SZA takes a victory lap at Camp Flog Gnaw festival

SZA performs at Camp Flog Gnaw on Sunday.
(Michael Blackshire / Los Angeles Times)
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The second and final day of Tyler, the Creator’s Camp Flog Gnaw festival, making its return after a four-year hiatus, was led by top Grammy nominee SZA and featured winning sets from an array of left-field, genre-hopping pop acts.

August Brown, Kenan Draughorne and Mikael Wood caught all the action from a sold-out Dodger Stadium.

Articulating the perils of millennial romance

How quotable are SZA’s lyrics about the cursed complexities of millennial romance? So quotable that one fun thing to do during her festival-closing set Sunday night was watching fans sing along with certain key lines — “Now I’m ovulating and I need rough sex,” from “F2F,” was a popular one — while their friends shot chaotic video clips presumably destined for social media.


A heavily abbreviated version of the elaborate arena show the 34-year-old R&B star has been touring for much of 2023, SZA’s hour-long Flog Gnaw gig served as a victory lap of sorts to the field-leading nine Grammy nominations SZA received last week, including nods for album, record and song of the year for her blockbuster “SOS” LP and its chart-topping single “Kill Bill.”

Is a victory lap the right way to describe a concert consisting of songs as full of irritation and self-doubt as “F2F,” “Blind” and “Ghost in the Machine”? On Twitter after her performance, SZA responded to a fan who’d pointed out that she hadn’t commented on the nominations by explaining that she was feeling overwhelmed and that “it gives me alotta anxiety to think of words.” (She also posted a sweet throwback photo from a previous Grammys ceremony in which Ryan Seacrest is seen interviewing the singer’s grandmother on the red carpet.)

Yet the beauty of SZA’s artistry is how vividly she articulates that anxiety in the winding melodies, the eclectic grooves and indeed the moving and hilarious words of her music, which came through here even if the careful plotting of her “SOS” live production didn’t. “I worry that I wasted the best of me on you, babe,” she told one ex in “Good Days.” Dude should be so lucky. — Mikael Wood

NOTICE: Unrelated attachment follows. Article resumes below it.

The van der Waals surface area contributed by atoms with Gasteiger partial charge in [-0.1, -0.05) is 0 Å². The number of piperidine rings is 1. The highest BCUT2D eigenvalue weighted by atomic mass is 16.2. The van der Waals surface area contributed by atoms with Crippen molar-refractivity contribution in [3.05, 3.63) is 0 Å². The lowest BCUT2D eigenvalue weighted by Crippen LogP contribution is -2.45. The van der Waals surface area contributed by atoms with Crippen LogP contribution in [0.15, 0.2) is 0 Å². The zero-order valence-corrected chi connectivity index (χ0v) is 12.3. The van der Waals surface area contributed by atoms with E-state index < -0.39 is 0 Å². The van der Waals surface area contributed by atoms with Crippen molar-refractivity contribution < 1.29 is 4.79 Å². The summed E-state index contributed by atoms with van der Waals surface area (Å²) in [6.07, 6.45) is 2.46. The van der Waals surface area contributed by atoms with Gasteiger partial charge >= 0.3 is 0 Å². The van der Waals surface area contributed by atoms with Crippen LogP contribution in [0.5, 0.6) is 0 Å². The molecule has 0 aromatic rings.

After a four-year hiatus, Tyler, the Creator’s Camp Flog Gnaw festival made a triumphant return to Dodger Stadium.

Nov. 12, 2023

Upstaged by a former labelmate

In January 2023, Lil Yachty took an abrupt left-turn on his album “Let’s Start Here,” a psychedelic experiment that traded bars and punch lines for warbling melodies drenched in reverb. During his appearance at Camp Flog Gnaw, however, the ambition of that album felt like a distant memory, as Yachty opted to go the full set without so much as a single lyric from his most recent body of work.

Instead, Yachty built his set around post-album loosies designed for the mosh pits. Mid-set, he produced his former Quality Control labelmate Offset, who stole the show with a three-song medley consisting of “Say My Grace” and his verse from “Bad and Boujee,” along with the Yachty-Migos collaboration “Peek a Boo.”

Performance-wise, Yachty didn’t offer much aside from empty screams and occasional ad-libs over the backing tracks, and his energy visibly slumped after security paused the show to check on pinned fans in the crowd who needed assistance. But before he left, he made sure to promote his upcoming L.A. stop on his “Field Trip” tour. — Kenan Draughorne

Lil Yachty performing at Camp Flog Gnaw.
(Michael Blackshire / Los Angeles Times)

Gen Z heartthrobs

Before SZA’s headlining appearance, Flog Gnaw’s main stage hosted back-to-back sets by Dominic Fike and Rex Orange County — hip-hop-attuned guitar guys who’ve parlayed Tyler, the Creator’s enthusiasm into full-fledged careers as sensitive Gen Z heartthrobs. Each pointed to his own lodestars: Playing tunes from this year’s excellent (if overlooked) “Sunburn,” Fike channeled Sublime and Red Hot Chili Peppers, while Rex Orange County located the midpoint between Frank Ocean and Elvis Costello. — M.W.